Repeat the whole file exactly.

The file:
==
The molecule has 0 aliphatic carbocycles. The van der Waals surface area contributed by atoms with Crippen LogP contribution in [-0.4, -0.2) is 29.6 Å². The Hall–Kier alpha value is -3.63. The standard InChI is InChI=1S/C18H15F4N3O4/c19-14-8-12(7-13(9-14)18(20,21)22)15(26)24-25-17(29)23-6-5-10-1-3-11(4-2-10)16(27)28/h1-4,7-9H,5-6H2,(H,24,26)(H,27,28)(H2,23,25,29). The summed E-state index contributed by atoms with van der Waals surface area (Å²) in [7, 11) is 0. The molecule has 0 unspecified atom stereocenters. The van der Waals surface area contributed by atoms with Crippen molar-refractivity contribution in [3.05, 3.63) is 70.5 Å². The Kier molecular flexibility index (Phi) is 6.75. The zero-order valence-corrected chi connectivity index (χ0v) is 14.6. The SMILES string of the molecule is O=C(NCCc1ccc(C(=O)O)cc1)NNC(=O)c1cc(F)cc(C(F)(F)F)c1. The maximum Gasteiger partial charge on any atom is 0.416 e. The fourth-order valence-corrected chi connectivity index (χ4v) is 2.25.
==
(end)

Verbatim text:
The molecule has 0 aliphatic carbocycles. The van der Waals surface area contributed by atoms with Crippen LogP contribution in [-0.4, -0.2) is 29.6 Å². The Hall–Kier alpha value is -3.63. The standard InChI is InChI=1S/C18H15F4N3O4/c19-14-8-12(7-13(9-14)18(20,21)22)15(26)24-25-17(29)23-6-5-10-1-3-11(4-2-10)16(27)28/h1-4,7-9H,5-6H2,(H,24,26)(H,27,28)(H2,23,25,29). The summed E-state index contributed by atoms with van der Waals surface area (Å²) in [7, 11) is 0. The molecule has 0 unspecified atom stereocenters. The van der Waals surface area contributed by atoms with Crippen molar-refractivity contribution in [3.05, 3.63) is 70.5 Å². The Kier molecular flexibility index (Phi) is 6.75. The zero-order valence-corrected chi connectivity index (χ0v) is 14.6. The SMILES string of the molecule is O=C(NCCc1ccc(C(=O)O)cc1)NNC(=O)c1cc(F)cc(C(F)(F)F)c1. The maximum Gasteiger partial charge on any atom is 0.416 e. The fourth-order valence-corrected chi connectivity index (χ4v) is 2.25.